How to evaluate the quality of risk adjustment models?

I recently was debating a health economist on a risk adjustment model used for a heart failure (HF) readmission model. The metric is meant to measure the number of HF hospitalization over the total number of HF patients cared for a given 12 month period. The model is risk adjusted to account for the severity of the outpatient population. The risk adjustment model uses administrative coding data to primarily estimate the expected number of HF hospitalizations by facility.

The approach to risk adjustment used is not causal. The model has evaluated all available variables that coded for most patients. This included age, sex, minimal insurance/SES variables, and marital status. It then includes every CCS code. CCS codes (about 260) are developed by the AHRQ to collapse all ICD10 codes into workable categories. Some of the CCS codes I noticed had large weights in the final logistic model included factors like ectopic pregnancy. If a patient had an ectopic pregnancy they were really unlikely to ever be admitted with HF (kind of obvious). Therefore, if a facility treats many patients with ectopic pregnancies, there HF population is seen as “healthier” and they should not have as many expected admission. The c-statistic for this administrative model is ~0.8. Most HF readmission models of hospitalized HF patients have c-statistics around 0.6 - no good predictors for who is likely to be rehospitalized at discharge.

I am troubled by this approach to risk adjustment. It is akin to dredging meaningless associations that are false and do not account for the concept of risk. The purpose of risk adjustment is to adjust for known factors that make disease management more difficult. When you dump a bunch of garbage codes you induce false associations that do not actually adjust for risk. If there are only 150 faciltiies, and they very in how they code diagnoses or if they have a busy “women’s clinic” with more ectopic pregnancies, then the model may just be selecting for differences in facilities that have nothing to do with the severity of HF seen in the clinic.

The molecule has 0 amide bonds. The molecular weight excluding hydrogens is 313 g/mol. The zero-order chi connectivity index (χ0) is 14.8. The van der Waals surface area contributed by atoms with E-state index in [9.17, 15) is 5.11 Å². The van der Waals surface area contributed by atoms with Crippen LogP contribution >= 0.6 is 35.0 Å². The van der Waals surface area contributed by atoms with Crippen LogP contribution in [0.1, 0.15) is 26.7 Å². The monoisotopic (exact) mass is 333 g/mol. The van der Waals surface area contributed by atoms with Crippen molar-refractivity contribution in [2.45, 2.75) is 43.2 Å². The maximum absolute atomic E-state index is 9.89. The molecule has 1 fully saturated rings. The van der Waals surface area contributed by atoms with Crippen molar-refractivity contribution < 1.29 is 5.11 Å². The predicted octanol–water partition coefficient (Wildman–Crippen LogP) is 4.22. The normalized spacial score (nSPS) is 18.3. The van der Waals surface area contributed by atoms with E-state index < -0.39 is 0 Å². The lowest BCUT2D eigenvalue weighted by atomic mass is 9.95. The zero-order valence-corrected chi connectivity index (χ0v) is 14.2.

Anyway, I feel risk adjustment requires more theory to be done appropriately and there also needs to be sufficient predictive ability or else the risk adjustment is arbitrary. Appreciate other’s thoughts both on the theories behind risk adjustment and how to evaluate adequacy of risk adjustment models. I think like anything we would look at model fit, log-likelihoods, c-statistics etc.


Excellent question @boback. I’m of two minds on this:

  • When comparing programs we need to very liberally adjust for a huge number of variables, with the main requirement being that the variables are somewhat accurate, and that they be measured at admission and not during the hospital stay (except: predicting readmission often uses “during admission” measurements). This is the kitchen sink approach.
  • Or use diagnostic codes only through established comorbidity methods such as Elixhauser and Schweiss. Use mutliple comorbidity indexes in the model, and use all the Elixhauser diagnostic group indicators.

So I can’t say that they did anything wrong but when you see crazy regression coefficients on some categories it does give pause.

The c-index doesn’t have much to do with the adequacy of a risk-adjustment model for provider profiling. Adequacy means instead that no other model that is probably better than yours gives different provider rankings than yours (to oversimplify).

My thoughts on provider profiling and risk adjustment for same are here which includes a link to collected papers.


This is a really interesting topic. There is a very nice committee paper on the topic of using risk adjustment models for hospital performance comparisons here. Ultimately, the answer to the question of whether it’s appropriate to condition on particular types of information will partly depend on what the purpose of the risk adjustment is. For the sake of performance comparison, where interest is often in comparing something like the ratio observed/expected (comparing how you did relative to how we would expect you to do) you could argue it’s important to not condition on certain types of information to ensure that comparisons are fair. In the example you provide, SES variables and minimal insurance strike me as potentially problematic.


There are two specific issues:

1st is calling death a competing risk and not a censoring event. If you die, you can’t have a HFH. If you have censoring, you have to use Poisson or Cox models (Anderson Gill) for HFH. For Poisson, subtract post-death observation time from the offset. For Cox, censor at death. When you do this, covariates that are prognostic for death attenuate toward zero: ectopic pregnancy, pancreatitis, electrical storm, etc.

Say we have 1,000 ICD codes as possible risk-adjustment inputs. Is it bad to consider using all of these in a model? No. Provided they do not violate any inferential criteria (such as being a collider or mediator), can high dimensional modeling generate hypotheses as to how these 1,000 codes can predict HFH? Yes. Your common sense helped you realize ectopic pregnancy violates inferential criteria.